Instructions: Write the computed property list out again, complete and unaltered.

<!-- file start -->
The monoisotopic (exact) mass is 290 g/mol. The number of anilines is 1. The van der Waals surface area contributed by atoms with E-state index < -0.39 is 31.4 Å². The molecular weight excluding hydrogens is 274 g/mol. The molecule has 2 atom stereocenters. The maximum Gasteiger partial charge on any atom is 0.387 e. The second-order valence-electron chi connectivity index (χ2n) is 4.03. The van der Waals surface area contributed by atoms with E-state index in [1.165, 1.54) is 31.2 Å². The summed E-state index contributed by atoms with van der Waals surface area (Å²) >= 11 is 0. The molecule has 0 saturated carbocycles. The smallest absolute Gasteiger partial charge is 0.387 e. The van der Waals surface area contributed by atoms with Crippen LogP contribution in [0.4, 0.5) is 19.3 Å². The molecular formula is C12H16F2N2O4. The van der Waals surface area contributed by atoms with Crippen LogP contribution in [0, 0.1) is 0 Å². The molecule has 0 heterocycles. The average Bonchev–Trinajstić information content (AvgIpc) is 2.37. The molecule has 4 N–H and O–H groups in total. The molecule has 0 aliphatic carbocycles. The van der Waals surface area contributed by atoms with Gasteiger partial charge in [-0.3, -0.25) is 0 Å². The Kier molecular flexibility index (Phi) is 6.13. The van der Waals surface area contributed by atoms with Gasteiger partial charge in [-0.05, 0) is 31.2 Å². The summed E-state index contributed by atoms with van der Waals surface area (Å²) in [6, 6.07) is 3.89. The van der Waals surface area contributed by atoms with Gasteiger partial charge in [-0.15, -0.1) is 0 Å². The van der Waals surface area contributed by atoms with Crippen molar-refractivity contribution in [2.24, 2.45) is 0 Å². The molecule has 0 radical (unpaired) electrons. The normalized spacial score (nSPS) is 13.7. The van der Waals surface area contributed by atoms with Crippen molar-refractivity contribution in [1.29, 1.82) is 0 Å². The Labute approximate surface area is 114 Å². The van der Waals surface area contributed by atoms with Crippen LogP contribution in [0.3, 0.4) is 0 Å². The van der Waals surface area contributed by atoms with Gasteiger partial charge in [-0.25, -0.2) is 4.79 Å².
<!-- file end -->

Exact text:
The monoisotopic (exact) mass is 290 g/mol. The number of anilines is 1. The van der Waals surface area contributed by atoms with E-state index < -0.39 is 31.4 Å². The molecular weight excluding hydrogens is 274 g/mol. The molecule has 2 atom stereocenters. The maximum Gasteiger partial charge on any atom is 0.387 e. The second-order valence-electron chi connectivity index (χ2n) is 4.03. The van der Waals surface area contributed by atoms with E-state index in [1.165, 1.54) is 31.2 Å². The summed E-state index contributed by atoms with van der Waals surface area (Å²) >= 11 is 0. The molecule has 0 saturated carbocycles. The smallest absolute Gasteiger partial charge is 0.387 e. The van der Waals surface area contributed by atoms with Crippen LogP contribution in [0.4, 0.5) is 19.3 Å². The molecular formula is C12H16F2N2O4. The van der Waals surface area contributed by atoms with Crippen LogP contribution in [0, 0.1) is 0 Å². The molecule has 0 heterocycles. The average Bonchev–Trinajstić information content (AvgIpc) is 2.37. The molecule has 4 N–H and O–H groups in total. The molecule has 0 aliphatic carbocycles. The van der Waals surface area contributed by atoms with Gasteiger partial charge in [-0.3, -0.25) is 0 Å². The Kier molecular flexibility index (Phi) is 6.13. The van der Waals surface area contributed by atoms with Gasteiger partial charge in [-0.05, 0) is 31.2 Å². The summed E-state index contributed by atoms with van der Waals surface area (Å²) in [6, 6.07) is 3.89. The van der Waals surface area contributed by atoms with Gasteiger partial charge in [-0.15, -0.1) is 0 Å². The van der Waals surface area contributed by atoms with Crippen molar-refractivity contribution in [2.24, 2.45) is 0 Å². The molecule has 0 radical (unpaired) electrons. The normalized spacial score (nSPS) is 13.7. The van der Waals surface area contributed by atoms with Crippen molar-refractivity contribution in [1.29, 1.82) is 0 Å². The Labute approximate surface area is 114 Å². The van der Waals surface area contributed by atoms with Crippen LogP contribution in [0.3, 0.4) is 0 Å². The van der Waals surface area contributed by atoms with Gasteiger partial charge in [-0.25, -0.2) is 4.79 Å².